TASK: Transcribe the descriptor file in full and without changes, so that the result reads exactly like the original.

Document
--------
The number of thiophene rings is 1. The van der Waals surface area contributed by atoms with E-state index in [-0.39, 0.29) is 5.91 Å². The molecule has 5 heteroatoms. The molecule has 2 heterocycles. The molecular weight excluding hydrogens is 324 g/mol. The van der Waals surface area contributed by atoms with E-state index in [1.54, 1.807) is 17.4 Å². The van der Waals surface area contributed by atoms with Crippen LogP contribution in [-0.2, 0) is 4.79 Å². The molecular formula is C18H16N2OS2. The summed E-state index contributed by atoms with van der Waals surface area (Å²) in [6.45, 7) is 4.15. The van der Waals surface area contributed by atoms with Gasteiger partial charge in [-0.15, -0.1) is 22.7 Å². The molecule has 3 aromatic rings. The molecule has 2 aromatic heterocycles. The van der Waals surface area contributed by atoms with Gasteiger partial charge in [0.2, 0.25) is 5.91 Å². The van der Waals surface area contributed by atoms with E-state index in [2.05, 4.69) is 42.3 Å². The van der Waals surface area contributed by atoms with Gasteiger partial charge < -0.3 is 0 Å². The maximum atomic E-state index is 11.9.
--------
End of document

The number of thiophene rings is 1. The van der Waals surface area contributed by atoms with E-state index in [-0.39, 0.29) is 5.91 Å². The molecule has 5 heteroatoms. The molecule has 2 heterocycles. The molecular weight excluding hydrogens is 324 g/mol. The van der Waals surface area contributed by atoms with E-state index in [1.54, 1.807) is 17.4 Å². The van der Waals surface area contributed by atoms with Crippen LogP contribution in [-0.2, 0) is 4.79 Å². The molecular formula is C18H16N2OS2. The summed E-state index contributed by atoms with van der Waals surface area (Å²) in [6.45, 7) is 4.15. The van der Waals surface area contributed by atoms with Gasteiger partial charge in [-0.15, -0.1) is 22.7 Å². The molecule has 3 aromatic rings. The molecule has 2 aromatic heterocycles. The van der Waals surface area contributed by atoms with Gasteiger partial charge in [0.2, 0.25) is 5.91 Å². The van der Waals surface area contributed by atoms with E-state index in [2.05, 4.69) is 42.3 Å². The van der Waals surface area contributed by atoms with Gasteiger partial charge < -0.3 is 0 Å². The maximum atomic E-state index is 11.9.